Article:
Suicide

There is an ongoing “epidemic” of youth suicide in Indian Country.

The latest article on this very troubling issue comes from the Fort Peck Indian Reservation, in Montana.

The article examines the suicide outbreak among Native American children because suicide is the second-leading cause of death behind unintentional injuries among American Indian children and young adults, and is on the rise, according to the Indian Health Service.

“On the Fort Peck reservation, five children killed themselves during the 2009-2010 school year at Poplar Middle School – and 20 more 7th and 8th graders tried to take their own lives.

Emergency teams from the US Public Health Service descended upon Fort Peck last June after Sioux and Assiniboine leaders declared a crisis. The teams provided counselling and mental health services to assist the overworked counsellors and strained resources of the reservation.

No suicides were recorded in the 90-day deployment of the federal health team. When they packed their bags in October and left a detailed report with recommendations, the Indian Health Service declared the crisis had passed.

But it pro­ved to be only a lull. Two more teenagers have killed themselves since October and dozens of other children across the reservation have tried. . . .

Like many reservations, it is struggling with high unemployment, estimated to be 28 per cent in 2008, and rampant substance abuse. The problems of the reservation are already pronounced in the schools.
Poplar school officials told the federal health team that more than a third of middle-school students tested positive for sexually transmitted diseases, at least one-fifth of 5th graders drink alcohol weekly and 12 per cent of high school girls are pregnant. The dropout rate is 40 per cent. But despite those devastating numbers, there does not appear to be a predictable pattern to the suicides. Children at Fort Peck Middle School cite bullying and peer pressure as big factors in the deaths of friends. . . .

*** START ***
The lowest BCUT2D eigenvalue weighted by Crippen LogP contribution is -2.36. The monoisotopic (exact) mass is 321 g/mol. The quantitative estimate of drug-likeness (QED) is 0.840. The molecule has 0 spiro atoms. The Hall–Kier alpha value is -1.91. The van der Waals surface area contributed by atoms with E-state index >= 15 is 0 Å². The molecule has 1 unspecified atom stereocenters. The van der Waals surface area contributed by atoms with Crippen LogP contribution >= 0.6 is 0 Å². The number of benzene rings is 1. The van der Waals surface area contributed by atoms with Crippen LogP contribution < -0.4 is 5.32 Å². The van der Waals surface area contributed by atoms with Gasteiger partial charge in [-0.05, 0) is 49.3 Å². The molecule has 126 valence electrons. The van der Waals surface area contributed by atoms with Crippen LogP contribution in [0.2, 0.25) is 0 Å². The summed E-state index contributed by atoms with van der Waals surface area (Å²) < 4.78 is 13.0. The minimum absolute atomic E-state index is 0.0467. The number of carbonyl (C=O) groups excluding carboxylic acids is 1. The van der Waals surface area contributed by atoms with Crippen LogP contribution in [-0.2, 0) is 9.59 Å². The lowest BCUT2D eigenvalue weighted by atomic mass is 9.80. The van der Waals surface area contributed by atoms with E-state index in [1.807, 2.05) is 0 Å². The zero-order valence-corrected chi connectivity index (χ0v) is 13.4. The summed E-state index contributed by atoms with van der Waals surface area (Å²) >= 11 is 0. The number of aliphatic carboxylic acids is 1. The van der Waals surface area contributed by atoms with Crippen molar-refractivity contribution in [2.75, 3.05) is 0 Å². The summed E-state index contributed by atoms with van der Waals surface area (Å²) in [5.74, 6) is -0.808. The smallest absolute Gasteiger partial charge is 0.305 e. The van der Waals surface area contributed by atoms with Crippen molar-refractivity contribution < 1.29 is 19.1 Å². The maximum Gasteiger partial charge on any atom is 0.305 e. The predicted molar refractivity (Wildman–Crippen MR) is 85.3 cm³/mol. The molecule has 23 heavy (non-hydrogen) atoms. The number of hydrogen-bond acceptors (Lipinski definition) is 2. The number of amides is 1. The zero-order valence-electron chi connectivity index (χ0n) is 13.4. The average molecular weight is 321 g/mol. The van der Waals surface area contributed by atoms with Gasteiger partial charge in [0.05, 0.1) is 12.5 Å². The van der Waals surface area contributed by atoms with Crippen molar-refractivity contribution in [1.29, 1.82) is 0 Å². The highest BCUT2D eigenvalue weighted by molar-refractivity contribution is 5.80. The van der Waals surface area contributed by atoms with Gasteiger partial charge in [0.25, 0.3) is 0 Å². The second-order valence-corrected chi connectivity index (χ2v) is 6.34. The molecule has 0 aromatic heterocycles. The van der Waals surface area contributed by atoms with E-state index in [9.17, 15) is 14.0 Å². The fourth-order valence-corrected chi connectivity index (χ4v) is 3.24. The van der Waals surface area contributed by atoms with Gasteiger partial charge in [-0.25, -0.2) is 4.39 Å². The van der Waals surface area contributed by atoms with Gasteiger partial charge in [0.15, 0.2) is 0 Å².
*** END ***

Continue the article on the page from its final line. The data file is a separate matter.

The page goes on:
An eagerly anticipated report on suicides from the federal intervention team landed as a disappointment to the community, detailing problems at the reservation that everybody already knew: mental health services are lacking, violent crime rages, people live in dire economic conditions and in broken homes. . .

The report did include some practical recommendations, such as creating a safe house for suicidal kids instead of locking them up in a jail cell. But those ideas weren’t accompanied with funding.
More is needed, said Patty McGeshick, director of the Family Violence Resource Centre. Counsellors are still overwhelmed and unable to properly deal with the crisis, she said. “It’s like trying to put a Band-Aid on an infection through your whole body.” . . .

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